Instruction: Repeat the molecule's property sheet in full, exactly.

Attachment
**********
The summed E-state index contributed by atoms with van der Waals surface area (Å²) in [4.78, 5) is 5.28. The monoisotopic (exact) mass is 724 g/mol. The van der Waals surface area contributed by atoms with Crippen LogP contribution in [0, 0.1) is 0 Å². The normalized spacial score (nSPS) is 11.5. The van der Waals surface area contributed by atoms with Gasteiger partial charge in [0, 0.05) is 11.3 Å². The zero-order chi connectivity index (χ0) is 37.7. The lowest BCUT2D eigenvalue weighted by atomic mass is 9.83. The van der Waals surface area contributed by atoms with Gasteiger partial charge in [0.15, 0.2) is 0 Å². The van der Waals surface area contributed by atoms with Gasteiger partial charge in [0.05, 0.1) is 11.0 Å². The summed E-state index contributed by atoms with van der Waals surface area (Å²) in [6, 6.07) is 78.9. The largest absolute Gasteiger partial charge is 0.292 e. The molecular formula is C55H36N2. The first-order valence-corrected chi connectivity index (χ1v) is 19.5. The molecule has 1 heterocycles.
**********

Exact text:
The summed E-state index contributed by atoms with van der Waals surface area (Å²) in [4.78, 5) is 5.28. The monoisotopic (exact) mass is 724 g/mol. The van der Waals surface area contributed by atoms with Crippen LogP contribution in [0, 0.1) is 0 Å². The normalized spacial score (nSPS) is 11.5. The van der Waals surface area contributed by atoms with Gasteiger partial charge in [0, 0.05) is 11.3 Å². The zero-order chi connectivity index (χ0) is 37.7. The lowest BCUT2D eigenvalue weighted by atomic mass is 9.83. The van der Waals surface area contributed by atoms with Gasteiger partial charge in [0.15, 0.2) is 0 Å². The van der Waals surface area contributed by atoms with Gasteiger partial charge in [0.05, 0.1) is 11.0 Å². The summed E-state index contributed by atoms with van der Waals surface area (Å²) in [6, 6.07) is 78.9. The largest absolute Gasteiger partial charge is 0.292 e. The molecular formula is C55H36N2. The first-order valence-corrected chi connectivity index (χ1v) is 19.5. The molecule has 1 heterocycles.